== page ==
Fitness & Health

Tae cardio workout packs a punch

“PUNCH, KICK, AND block your way to a great workout,” promises the Gee-Gees website. “Using martial arts and boxing techniques, your instructor will guide you through an intense cardiovascular training session.” The intensity left me gasping for breath, and will become a regular part of my workout routine rotation.

First impressions

I brought along a couple of my roommates to try out this group aerobics class, offered free to U of O students and staff. We were chatting as we waited in the Minto Sports Complex fitness studio until we were shocked into silence when the instructor walked into the room. See, the classes I’ve taken so far have been led by very petite, svelte, fit women. When a six-foot-four, muscular hulk of a man walked into the room to teach the class, it was a tiny bit terrifying. We felt that we were in for an ass-kicking.

Don’t sweat it, just sweat

Despite his intimidating stature, our instructor led a simple, effective workout set to techno tunes. The moves, although based on martial arts and boxing, aren’t complicated and require minimal coordination. You don’t need to be Billy Blanks to feel the burn. You’ll be sweating after just a few of minutes of fake jump roping, side kicking, and upper cuts.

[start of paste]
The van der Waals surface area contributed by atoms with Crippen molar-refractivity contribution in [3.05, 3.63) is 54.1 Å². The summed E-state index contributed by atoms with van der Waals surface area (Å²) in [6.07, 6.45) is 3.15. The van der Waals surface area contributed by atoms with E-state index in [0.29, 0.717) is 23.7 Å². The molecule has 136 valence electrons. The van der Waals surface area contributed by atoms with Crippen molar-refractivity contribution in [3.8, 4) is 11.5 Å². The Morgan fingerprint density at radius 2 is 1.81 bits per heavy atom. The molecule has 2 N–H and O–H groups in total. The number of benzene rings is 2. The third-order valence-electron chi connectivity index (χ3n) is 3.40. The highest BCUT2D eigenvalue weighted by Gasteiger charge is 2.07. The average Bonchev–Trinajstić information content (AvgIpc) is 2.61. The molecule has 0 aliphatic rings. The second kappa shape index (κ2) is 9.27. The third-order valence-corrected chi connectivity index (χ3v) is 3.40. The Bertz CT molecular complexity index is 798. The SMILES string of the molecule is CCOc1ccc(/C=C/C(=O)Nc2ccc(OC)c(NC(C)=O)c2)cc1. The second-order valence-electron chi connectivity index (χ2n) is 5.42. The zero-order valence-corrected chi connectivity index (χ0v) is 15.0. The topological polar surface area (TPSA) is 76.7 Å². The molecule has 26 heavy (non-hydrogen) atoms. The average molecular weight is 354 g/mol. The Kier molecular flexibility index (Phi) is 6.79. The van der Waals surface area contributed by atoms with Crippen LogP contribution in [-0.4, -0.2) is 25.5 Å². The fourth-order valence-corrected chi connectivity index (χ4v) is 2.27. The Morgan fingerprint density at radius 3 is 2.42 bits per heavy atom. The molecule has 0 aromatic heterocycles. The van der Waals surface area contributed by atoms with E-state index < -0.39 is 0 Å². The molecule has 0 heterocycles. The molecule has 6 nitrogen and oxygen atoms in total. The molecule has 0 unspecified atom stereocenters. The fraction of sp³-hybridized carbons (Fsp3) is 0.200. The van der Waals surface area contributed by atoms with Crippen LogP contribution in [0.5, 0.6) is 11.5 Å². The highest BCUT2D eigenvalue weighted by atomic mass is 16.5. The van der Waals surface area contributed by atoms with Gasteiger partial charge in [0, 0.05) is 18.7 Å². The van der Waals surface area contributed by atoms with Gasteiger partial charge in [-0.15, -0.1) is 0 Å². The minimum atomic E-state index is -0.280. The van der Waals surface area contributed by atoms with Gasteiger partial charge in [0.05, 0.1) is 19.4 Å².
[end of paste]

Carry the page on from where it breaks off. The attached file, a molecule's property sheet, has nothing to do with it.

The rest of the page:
You’ve got the power 

The tae cardio workout is only as good as you make it, which can be an advantage or a disadvantage. It’s up to you how much tension you bring to the punches and kicks, so you control how hard your heart gets beating. On the one hand, this is great because beginners can keep up and more advanced gym-goers can ensure they get a tough enough workout. The downside is when you’re feeling tired it’s easy to slack off, which can make the workout less efficient. The instructor does a decent job of reminding you to breathe and to push yourself, and his countdowns help you continue through fast intervals since you know the end is in sight.

Ab-solutely killer ending

My favourite—and the most challenging—part of the workout was the last 10 minutes, which were dedicated solely to the abdominal muscles. After jumping around for an hour, it’s almost relaxing to grab a mat, get down on the floor, and hold a plank position for a minute or two. The instructor leads you through a series of challenging ab moves that you’ll definitely feel the next day, in the best possible way.

This class is a great way to mix up your cardio. After the crazy holiday season and perhaps getting back some less-than-stellar final marks, this fast-paced fighting style would be especially beneficial for those looking to relieve tension and frustration.

Tae Cardio classes are offered in the Minto Sports Complex on Mondays 4–5 p.m. and Thursdays 12–1 p.m., as well as  Wednesdays 5:30–6:30 p.m. at Montpetit Dance Studio.

—Ali Schwabe